Tuesday, March 11, 2014
By Aimes Viachos
Whenever I ask my students how many of them are planning to stay in Maine after their graduation, only two or three hands go up out of 30. With Maine having the oldest population in the United States, I always joke that they are leaving me here with the “old folks.”
Aimee Vlachos of Kennebunkport is a business instructor at Southern Maine Community College and owner of Wahine Kai, an all-girl surf school in Kennebunk.
I get it. At 18, I wanted out as well. I moved to Florida first, and over a period of 10 years, I kept moving farther and farther away, ending up in Hawaii. But something about Maine drew me back to the “way life should be” as I neared 30.
I wanted my future children to grow up here, to experience the same upbringing I had. There’s something to be said for being a “Mainer.”
Everywhere I lived in the country, people always thought it was so cool that I was from Maine, although they were surprised that I didn’t have an accent like they do in all of Stephen King’s movies. We’re known as good, hardworking people who utilize true Yankee ingenuity. I mean, who wouldn’t be proud to be a “Mainer”?
I now am the proud parent of a rambunctious 5-year-old boy, and I know I made the right choice in choosing to come back so that he could grow up here. We are so fortunate to live in an area where he can go sailing in the summer months, grow pumpkins in the fall, learn how to pond skate in the winter and ride his four-wheeler through the mud in the spring.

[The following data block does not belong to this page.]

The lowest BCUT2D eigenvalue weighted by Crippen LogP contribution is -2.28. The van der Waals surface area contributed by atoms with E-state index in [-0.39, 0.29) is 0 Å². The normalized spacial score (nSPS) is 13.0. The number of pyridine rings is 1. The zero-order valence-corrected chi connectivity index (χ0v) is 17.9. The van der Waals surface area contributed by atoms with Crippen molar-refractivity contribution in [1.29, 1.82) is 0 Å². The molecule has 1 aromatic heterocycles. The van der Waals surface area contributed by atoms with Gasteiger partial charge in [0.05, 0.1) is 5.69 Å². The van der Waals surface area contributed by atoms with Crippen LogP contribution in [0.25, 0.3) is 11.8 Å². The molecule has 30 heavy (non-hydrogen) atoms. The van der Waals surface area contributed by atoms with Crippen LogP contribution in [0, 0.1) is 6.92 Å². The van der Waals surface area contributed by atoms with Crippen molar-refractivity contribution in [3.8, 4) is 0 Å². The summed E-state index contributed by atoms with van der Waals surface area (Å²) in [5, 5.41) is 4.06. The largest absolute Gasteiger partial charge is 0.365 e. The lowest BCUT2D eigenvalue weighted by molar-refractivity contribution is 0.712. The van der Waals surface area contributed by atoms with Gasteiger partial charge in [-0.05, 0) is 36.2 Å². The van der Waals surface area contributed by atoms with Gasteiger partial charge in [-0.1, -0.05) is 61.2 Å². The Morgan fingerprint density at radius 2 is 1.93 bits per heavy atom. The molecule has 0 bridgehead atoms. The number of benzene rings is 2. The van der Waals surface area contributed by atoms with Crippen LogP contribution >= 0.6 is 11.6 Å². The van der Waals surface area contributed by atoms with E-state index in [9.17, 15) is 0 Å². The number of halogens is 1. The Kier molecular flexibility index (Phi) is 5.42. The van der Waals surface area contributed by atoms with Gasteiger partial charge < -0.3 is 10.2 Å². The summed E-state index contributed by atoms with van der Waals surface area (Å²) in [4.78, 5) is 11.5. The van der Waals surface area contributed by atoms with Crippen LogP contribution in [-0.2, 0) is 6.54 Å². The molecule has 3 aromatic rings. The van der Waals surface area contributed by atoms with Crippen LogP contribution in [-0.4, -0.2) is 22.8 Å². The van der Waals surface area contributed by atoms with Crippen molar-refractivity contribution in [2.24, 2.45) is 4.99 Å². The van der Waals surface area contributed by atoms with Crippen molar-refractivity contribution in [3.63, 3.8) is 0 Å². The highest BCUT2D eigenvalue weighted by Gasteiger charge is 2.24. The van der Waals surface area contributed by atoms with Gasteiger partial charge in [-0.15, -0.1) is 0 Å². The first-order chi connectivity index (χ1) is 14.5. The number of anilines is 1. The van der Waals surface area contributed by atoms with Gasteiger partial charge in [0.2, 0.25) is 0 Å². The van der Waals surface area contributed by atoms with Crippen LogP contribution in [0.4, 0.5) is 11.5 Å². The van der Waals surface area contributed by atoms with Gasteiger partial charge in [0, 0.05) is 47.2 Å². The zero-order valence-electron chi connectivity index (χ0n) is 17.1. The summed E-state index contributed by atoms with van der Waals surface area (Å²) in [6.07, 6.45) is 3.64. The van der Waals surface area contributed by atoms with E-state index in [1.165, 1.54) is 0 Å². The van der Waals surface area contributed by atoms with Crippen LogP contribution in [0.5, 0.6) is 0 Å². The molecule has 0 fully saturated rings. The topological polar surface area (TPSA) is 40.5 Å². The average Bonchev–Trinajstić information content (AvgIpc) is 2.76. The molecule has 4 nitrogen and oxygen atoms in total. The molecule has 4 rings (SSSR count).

And I have to be honest; technically, he’s the only true Mainer among us. I am reminded periodically that I am not a native because I was born in (gasp) Massachusetts and moved here with my family when I was 3.
I try to keep that piece of information to myself when I hear people complaining about Maine becoming northern Massachusetts, lest they think I’m conspiring with the enemy.
Kidding aside, I know that I made the right choice moving back here. I am so glad that I left and experienced life in the South, Midwest, West Coast and the islands. It taught me to be flexible and open to new opportunities and provided me with the tools to be successful in life.
I wouldn’t have the appreciation for Maine had I not left all those years ago. The core values of the people living here make this a great state.
I predict that a lot of the younger people who leave for greener pastures will realize what a unique place this is once they experience other ways of life. I encourage them to leave so that they can understand why Maine is so different from other states and why being a “Mainer” is something to be proud of.
So go ahead, pack up and go live in California or Colorado (I did), and I’ll be right here waiting for you.